Sign of the times.
Whoever dies with the most fonts wins
by Hank Donat
Several years ago, on
a Macintosh SE computer, I was introduced to a typeface called
San Francisco. Different shapes and sizes of letters like those in a
ransom note made from magazine clippings comprised the San Francisco
font. Individually, the characters weren't very lovely or remarkably
illustrated, but together they seemed to capture the eclectic nature
of the city. At least its designer thought so.
Like a Macintosh SE, the San Francisco font is of no particular relevance
today except that this week's column, a strange mix of bits and characters,
called it to mind.
San Franciscans will find a notorious reference when Nickled & Dimed,
the stage version of the bestseller about a woman writer undercover
in the minimum wage economy comes to the Brava Theatre Center on 24th
Street October 8.
In the first few minutes of the play, a waitress and her customer get
into a discussion about whether the customer may special order poached
eggs. How do I know the script refers to the 1997 Geary Street murder
of Pinecrest Diner waitress Helen Manicouover by cook Hashiem Zayed?
The author is local talent, 30-year SF Mime Troup vet Joan Holden.
On a recent installment of the daytime gameshow The Price is Right,
contestants were asked to bid on an all-expenses paid, week-long vacation
in San Francisco. The Triton on Grant Avenue near the Chinatown Gate
provided accommodations for two. The fourth and final contestant bid
a whopping $8,000, prompting host Bob Barker to remark, "It's just
up the coast, you know." Actual retail price: $2,673.
Will Durst is one comedian who lives up to his legend. In other words,
Durst is still very, very funny. "Welcome to California, where
we put the mock in democracy," Durst told the crowd at this years
Comedy Day in Golden Gate Park. On the gubernatorial recall Durst asks,
"Why is it that Gary Coleman the joke candidate and Arnold Schwarzenegger
the frontrunner? The only difference between the two is that Schwarzenegger
is tall enough to ride Space Mountain."
Durst and Tom Ammiano discussed the first time Durst performed at Josie's
Cabaret in front of a mostly gay audience over a decade ago. Durst was
nervous then but Ammiano assured him it only mattered to the Josie's
audience that Durst was funny.
Off-stage, the Josie's comedians loved Durst because he was trying to
save the Holy City Zoo on Clement. "Ouch," says Durst, "Do
you know what I'd have if I put that money in a 401k?" Perhaps,
Will, but you have our gratitude, which is worth more than most 401ks
Robert and Marilyn Katzman's big red shiny Mack fire engine, which seems
to appear everywhere at once in the Marina, Polk Street, and the Presidio,
has company among ubiquitous autos. Everywhere I turn lately I see the
Imagine Art Bus. Head teacher Marie Rogers is a sunny figure behind
the wheel of the rainbow-colored former airport shuttle van. Marie logs
up to 50 miles a day going to and from the playgrounds, schools, and
community groups where the Imagine Bus is a mobile art class.
Not only is the project a hit, so is the work of its young artists.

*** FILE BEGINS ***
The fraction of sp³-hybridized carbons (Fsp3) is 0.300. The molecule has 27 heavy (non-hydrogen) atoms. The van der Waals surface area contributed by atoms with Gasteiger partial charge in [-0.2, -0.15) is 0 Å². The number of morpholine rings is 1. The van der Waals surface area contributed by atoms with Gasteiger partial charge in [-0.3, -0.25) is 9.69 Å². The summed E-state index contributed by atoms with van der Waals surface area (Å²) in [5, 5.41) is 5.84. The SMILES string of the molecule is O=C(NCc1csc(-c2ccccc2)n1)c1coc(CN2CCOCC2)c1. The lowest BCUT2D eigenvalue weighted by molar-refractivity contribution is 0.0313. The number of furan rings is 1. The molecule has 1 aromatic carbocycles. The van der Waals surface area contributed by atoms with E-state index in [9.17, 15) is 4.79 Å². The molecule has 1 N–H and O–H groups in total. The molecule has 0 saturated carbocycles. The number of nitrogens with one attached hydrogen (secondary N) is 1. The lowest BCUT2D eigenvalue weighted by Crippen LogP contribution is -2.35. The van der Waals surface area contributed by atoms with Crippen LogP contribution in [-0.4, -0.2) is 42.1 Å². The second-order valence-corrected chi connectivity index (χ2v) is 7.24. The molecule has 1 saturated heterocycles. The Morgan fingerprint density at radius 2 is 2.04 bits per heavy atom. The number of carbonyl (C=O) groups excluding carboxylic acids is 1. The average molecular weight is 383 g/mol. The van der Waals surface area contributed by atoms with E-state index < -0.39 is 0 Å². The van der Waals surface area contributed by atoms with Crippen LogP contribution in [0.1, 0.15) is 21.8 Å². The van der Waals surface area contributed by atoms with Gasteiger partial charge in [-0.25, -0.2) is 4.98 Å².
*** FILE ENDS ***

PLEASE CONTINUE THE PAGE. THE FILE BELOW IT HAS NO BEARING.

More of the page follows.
A 12-foot painting titled, "Yo! Pollack" by Adrian, an Imagine
Art Bus student, was sold to a prominent Marin attorney after being
included in an exhibit at the CBS MarketWatch office on Battery Street.
Continuity freaks may be consoled to know that the boutique store that
has replaced the defunct neighborhood institution Record Finder at 258
Noe Street is called FINDesign.
An apartment manager on Bush Street was asked to witness an inventory
of a tenant's unit by a medical examiner after the tenant died in the
apartment earlier that day. "The medical examiner is narrating
out loud," the landlady tells me, "'TV, VCR, stereo,' he says.
Then he picks up a bag of pot from the tenant's nightstand and says,
‘And here's the green stuff we find in everyone's apartment.'"
Socialite Pat Montandon recently celebrated the sale of her non-fiction
thriller The Intruders to filmmakers. Pat is the TV hostess and party
girl who was married to Melvin Belli for a few minutes and who made
a big splash as the Armistead Maupin character who wanted to "rap
Published in 1975, The Intruders is Montandon's account of a violent
curse levied on her 1000 Lombard Street home by a tarot card reader
who was "quivering with rage" after Montandon neglected to
serve him a drink at one of her celebrated parties.
Those who follow the mayoral election noticed Angela Alioto wearing
a splint on her right pinkie finger for most of the summer. When I broke
my left baby toe and left pinkie finger earlier this year, I consulted
Patricia Kramer of the World School of Massage & Holistic Healing
Arts on 32nd Avenue for the Zen meaning and karma of bone density.
"Your left side can be ascribed to the feminine side that has to
do with care and heart and love matters," Patricia said then. "Your
body may be telling you to embrace nurturing and the feeling side of
I phoned Kramer about Alioto's digit, identifying Alioto only as one
of the candidates for mayor. Kramer said, "The right side is the
aggressive side, the driven personality. The body is trying to tell
the person that it needs 'a break' on that side." True perhaps,
but not likely to happen.
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